Reliability of self-reported smoking history and its implications for lung cancer screening

Robert J. Volk, Tito R. Mendoza, Diana S. Hoover, Shawn P.E. Nishi, Noah J. Choi, Therese B. Bevers

Research output: Contribution to journalArticle

1 Scopus citations


Clinical guidelines endorse either a 30 or 20 pack-year smoking history threshold when determining eligibility for lung cancer screening (LCS). However, self-reported smoking history is subject to recall bias that can affect patient eligibility. We examined the reliability of smokers’ self-reported tobacco use and its impact on eligibility for LCS. Current or former smokers aged 55–77 years completed questionnaires requesting demographic information and smoking history. Data were collected between December 2014 and September 2015. Total pack-year smoking history was calculated for each participant based on their responses at baseline and one month later. One hundred and two participants completed the study (mean age = 63.6 years). The intraclass correlation coefficient for the pack-year estimate was 0.93. For the 30 pack-year threshold, eight (7.8%) participants were eligible at one but not both assessment periods. For the 20 pack-year threshold, twelve participants (11.8%) were eligible at one but not both assessment periods. Inconsistent reporting was higher among current compared to former smokers. Smokers’ self-reported tobacco use appears highly reliable over short time periods. Nevertheless, there is some inconsistent reporting. We recommend that clinicians carefully assess smoking history, probe patients’ recall of duration and quantity of smoking, and collect tobacco use information at every encounter.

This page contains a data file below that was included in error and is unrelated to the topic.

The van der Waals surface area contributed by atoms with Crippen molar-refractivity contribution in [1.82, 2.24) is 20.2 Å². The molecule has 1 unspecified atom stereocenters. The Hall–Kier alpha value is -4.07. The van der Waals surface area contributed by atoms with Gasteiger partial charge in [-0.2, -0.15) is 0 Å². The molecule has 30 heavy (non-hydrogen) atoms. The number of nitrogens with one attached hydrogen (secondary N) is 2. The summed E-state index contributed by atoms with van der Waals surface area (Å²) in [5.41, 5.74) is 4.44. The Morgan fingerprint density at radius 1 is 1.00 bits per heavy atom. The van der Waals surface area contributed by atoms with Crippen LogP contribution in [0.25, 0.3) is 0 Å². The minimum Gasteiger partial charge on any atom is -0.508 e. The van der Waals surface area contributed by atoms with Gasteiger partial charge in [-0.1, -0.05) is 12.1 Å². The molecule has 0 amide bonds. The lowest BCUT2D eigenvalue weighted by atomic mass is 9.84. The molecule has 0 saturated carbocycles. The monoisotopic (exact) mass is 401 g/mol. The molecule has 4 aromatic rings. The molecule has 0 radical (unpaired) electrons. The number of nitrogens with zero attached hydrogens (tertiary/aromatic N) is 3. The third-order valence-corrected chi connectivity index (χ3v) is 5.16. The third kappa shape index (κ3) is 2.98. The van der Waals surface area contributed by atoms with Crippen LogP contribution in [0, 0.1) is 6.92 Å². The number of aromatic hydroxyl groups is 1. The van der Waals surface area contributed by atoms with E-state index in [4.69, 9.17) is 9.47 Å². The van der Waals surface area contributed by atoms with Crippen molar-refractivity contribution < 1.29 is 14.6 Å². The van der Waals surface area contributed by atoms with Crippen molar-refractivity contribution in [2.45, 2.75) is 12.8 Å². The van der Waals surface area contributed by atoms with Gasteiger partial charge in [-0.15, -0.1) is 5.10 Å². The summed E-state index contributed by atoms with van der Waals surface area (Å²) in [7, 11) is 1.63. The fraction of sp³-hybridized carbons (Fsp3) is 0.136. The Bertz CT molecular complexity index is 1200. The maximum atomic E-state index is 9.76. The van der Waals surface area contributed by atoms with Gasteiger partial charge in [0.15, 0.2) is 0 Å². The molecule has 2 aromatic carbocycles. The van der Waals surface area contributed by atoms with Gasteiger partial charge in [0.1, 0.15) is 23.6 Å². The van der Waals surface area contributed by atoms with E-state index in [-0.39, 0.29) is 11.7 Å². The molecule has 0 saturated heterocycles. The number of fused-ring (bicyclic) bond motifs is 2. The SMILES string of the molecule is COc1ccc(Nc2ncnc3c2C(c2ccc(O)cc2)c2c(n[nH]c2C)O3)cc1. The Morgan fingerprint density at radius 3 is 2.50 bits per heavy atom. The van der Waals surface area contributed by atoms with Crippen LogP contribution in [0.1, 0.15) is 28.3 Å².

Original languageEnglish (US)
Article number101037
JournalPreventive Medicine Reports
StatePublished - Mar 2020



  • Diagnostic screening programs
  • Early detection of cancer
  • Mass screening
  • Patient reported outcomes
  • Self report
  • Smoking

ASJC Scopus subject areas

  • Health Informatics
  • Public Health, Environmental and Occupational Health

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